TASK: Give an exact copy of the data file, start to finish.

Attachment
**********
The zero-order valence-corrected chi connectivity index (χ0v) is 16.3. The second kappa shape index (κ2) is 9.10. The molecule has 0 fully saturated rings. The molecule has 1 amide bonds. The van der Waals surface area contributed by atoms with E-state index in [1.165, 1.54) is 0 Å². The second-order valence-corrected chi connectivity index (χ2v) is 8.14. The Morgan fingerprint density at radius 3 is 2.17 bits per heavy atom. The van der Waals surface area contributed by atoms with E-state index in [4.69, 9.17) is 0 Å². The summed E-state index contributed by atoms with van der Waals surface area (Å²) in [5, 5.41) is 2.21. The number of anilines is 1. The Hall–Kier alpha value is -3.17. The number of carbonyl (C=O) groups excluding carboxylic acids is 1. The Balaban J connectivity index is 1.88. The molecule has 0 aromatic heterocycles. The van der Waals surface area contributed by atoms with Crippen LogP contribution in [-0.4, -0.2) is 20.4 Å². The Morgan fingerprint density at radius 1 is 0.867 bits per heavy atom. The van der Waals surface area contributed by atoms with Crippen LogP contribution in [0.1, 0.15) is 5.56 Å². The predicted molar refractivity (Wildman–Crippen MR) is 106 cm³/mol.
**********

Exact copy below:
The zero-order valence-corrected chi connectivity index (χ0v) is 16.3. The second kappa shape index (κ2) is 9.10. The molecule has 0 fully saturated rings. The molecule has 1 amide bonds. The van der Waals surface area contributed by atoms with E-state index in [1.165, 1.54) is 0 Å². The second-order valence-corrected chi connectivity index (χ2v) is 8.14. The Morgan fingerprint density at radius 3 is 2.17 bits per heavy atom. The van der Waals surface area contributed by atoms with E-state index in [4.69, 9.17) is 0 Å². The summed E-state index contributed by atoms with van der Waals surface area (Å²) in [5, 5.41) is 2.21. The number of anilines is 1. The Hall–Kier alpha value is -3.17. The number of carbonyl (C=O) groups excluding carboxylic acids is 1. The Balaban J connectivity index is 1.88. The molecule has 0 aromatic heterocycles. The van der Waals surface area contributed by atoms with Crippen LogP contribution in [-0.4, -0.2) is 20.4 Å². The Morgan fingerprint density at radius 1 is 0.867 bits per heavy atom. The van der Waals surface area contributed by atoms with Crippen LogP contribution in [0.1, 0.15) is 5.56 Å². The predicted molar refractivity (Wildman–Crippen MR) is 106 cm³/mol.